[¶ 7] The court found that Strout's suspicion of criminal activity based solely on Lear's U-turn was not objectively reasonable. However, the court concluded that Lear's intervening failure to stop independently provided Strout with an objectively reasonable suspicion of criminal activity, because 29-A M.R.S.A. § 2414 prohibits a person from failing or refusing to stop a motor vehicle “on request or signal of a uniformed law enforcement officer.” 29-A M.R.S.A. § 2414. Lear does not contest the court's finding that Strout caught up with Lear during Lear's retreat from the roadblock and that Lear “did not promptly stop, despite the trooper's signal to do so.” 5 By failing to stop for a police officer, Lear violated 29-A M.R.S.A. § 2414 (a class E crime), and thereby provided Strout with an objectively reasonable suspicion of criminal activity. See 29-A M.R.S.A. § 2414(2). Therefore, the court did not commit clear error when it concluded that Strout's articulable suspicion of criminal activity (i.e., Lear's violation of 29-A M.R.S.A. § 2414) was objectively reasonable.
[¶ 8] The court also held that Miranda v. Arizona 6 did not require suppressing Lear's response to Strout's request that he submit to a blood alcohol test because, although Lear was in custody, his gratuitous response was not the product of an interrogation. Lear contends that the court erroneously denied his motion to suppress, because he claims his statement was the product of a custodial interrogation in violation of Miranda.
[¶ 9] “A Miranda warning is required only if a defendant is in custody and subject to interrogation.” State v. Swett, 1998 ME 76, ¶ 4, 709 A.2d 729, 730. The Miranda rule does not apply to spontaneous statements that are not a response to interrogation. See, e.g., Pennsylvania v. Muniz, 496 U.S. 582, 605, 110 S.Ct. 2638, 110 L.Ed.2d 528 (1990). As the court noted, 29-A M.R.S.A. § 2457 (1996) authorized Strout to require Lear to take a test to determine Lear's blood alcohol level.7 It is clear from the record that Strout merely made a routine request for Lear to submit to a blood alcohol test pursuant to 29-A M.R.S.A. § 2457, and did not elicit incriminating information or admissions. Therefore, Lear was not “subject to interrogation,” and the court did not erroneously deny his motion to suppress. Swett, 1998 ME 76, ¶ 4, 709 A.2d at 730.
The entry is:
1. Section 2411 of Title 29-A provides, in pertinent part:§ 2411. Criminal OUI1. Offense. A person commits OUI, which is a Class D crime unless otherwise provided, if that person operates a motor vehicle:A. While under the influence of intoxicants; orB. While having a blood-alcohol level of 0.08% or more.․29-A M.R.S.A. § 2411(1) (1996 & Supp.1998).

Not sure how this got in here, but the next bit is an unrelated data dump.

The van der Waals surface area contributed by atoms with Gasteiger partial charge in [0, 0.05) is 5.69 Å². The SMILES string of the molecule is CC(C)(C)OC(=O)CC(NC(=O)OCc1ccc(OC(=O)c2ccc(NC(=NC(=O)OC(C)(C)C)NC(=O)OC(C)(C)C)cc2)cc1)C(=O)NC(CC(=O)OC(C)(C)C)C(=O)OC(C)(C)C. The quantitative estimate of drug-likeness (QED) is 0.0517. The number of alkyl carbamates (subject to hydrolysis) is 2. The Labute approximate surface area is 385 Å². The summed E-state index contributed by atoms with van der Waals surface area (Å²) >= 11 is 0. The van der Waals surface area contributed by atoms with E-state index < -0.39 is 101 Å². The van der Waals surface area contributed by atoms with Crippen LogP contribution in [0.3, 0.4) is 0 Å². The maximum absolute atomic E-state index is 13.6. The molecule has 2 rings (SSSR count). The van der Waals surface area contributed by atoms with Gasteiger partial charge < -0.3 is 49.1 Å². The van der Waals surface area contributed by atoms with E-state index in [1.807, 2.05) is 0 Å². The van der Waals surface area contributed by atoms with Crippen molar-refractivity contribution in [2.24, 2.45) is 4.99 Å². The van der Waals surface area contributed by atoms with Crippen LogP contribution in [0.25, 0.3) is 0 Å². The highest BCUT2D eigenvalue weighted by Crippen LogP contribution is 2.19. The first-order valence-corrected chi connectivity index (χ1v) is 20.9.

2. See Miranda v. Arizona, 384 U.S. 436, 86 S.Ct. 1602, 16 L.Ed.2d 694 (1966).
3. Section 2414 of Title 29-A provides, in pertinent part:§ 2414. Refusing to stop for a law enforcement officer1. Definitions. As used in this section, unless the context otherwise indicates, the following terms have the following meanings.A. “Roadblock” means a vehicle, a physical barrier or other obstruction placed on a way at the direction of a law enforcement officer.B. “Signal” includes, but is not limited to, the use of a hand signal, siren or flashing emergency lights.2. Failure to stop. A person commits a Class E crime if that person fails or refuses to stop a motor vehicle on request or signal of a uniformed law enforcement officer.․29-A M.R.S.A. § 2414 (1996).
4. Although the District Court did not specifically or separately address whether Strout actually had an “articulable suspicion” of criminal activity, such finding is implicit in its analysis of whether such suspicion is objectively reasonable. The record also supports the finding of an articulable suspicion. For example, Lear elicited the following response from Strout on cross-examination:Q: [O]bviously you had the suspicion because [Lear] turned around at the roadblock?A: He turned around at the roadblock, and also he did not stop when I was behind him, ‘cause I was behind him for a mile, mile and a quarter.’ He had ample time to see my blue lights behind him. He did not pull over. He went down another road and then up another road and then in a dooryard. That aroused my suspicion.Therefore, the court did not commit clear error as to the subjective component, since Strout had an “articulable suspicion” of criminal activity, whether or not such suspicion was objectively reasonable.
5. In fact, Lear concedes that “Trooper [Strout] followed the vehicle to the residence of [Lear].”
6. See Miranda v. Arizona, 384 U.S. 436, 86 S.Ct. 1602, 16 L.Ed.2d 694 (1966).
7. Section 2457 of Title 29-A provides, in pertinent part: § 2457. Conditional license holder; OUI․2. Duty to submit to test. A person who operates a motor vehicle with a conditional license shall submit to a test if there is probable cause to believe that person holds a conditional license and operated a motor vehicle with any amount of alcohol in the blood․29-A M.R.S.A. § 2457(2) (1996).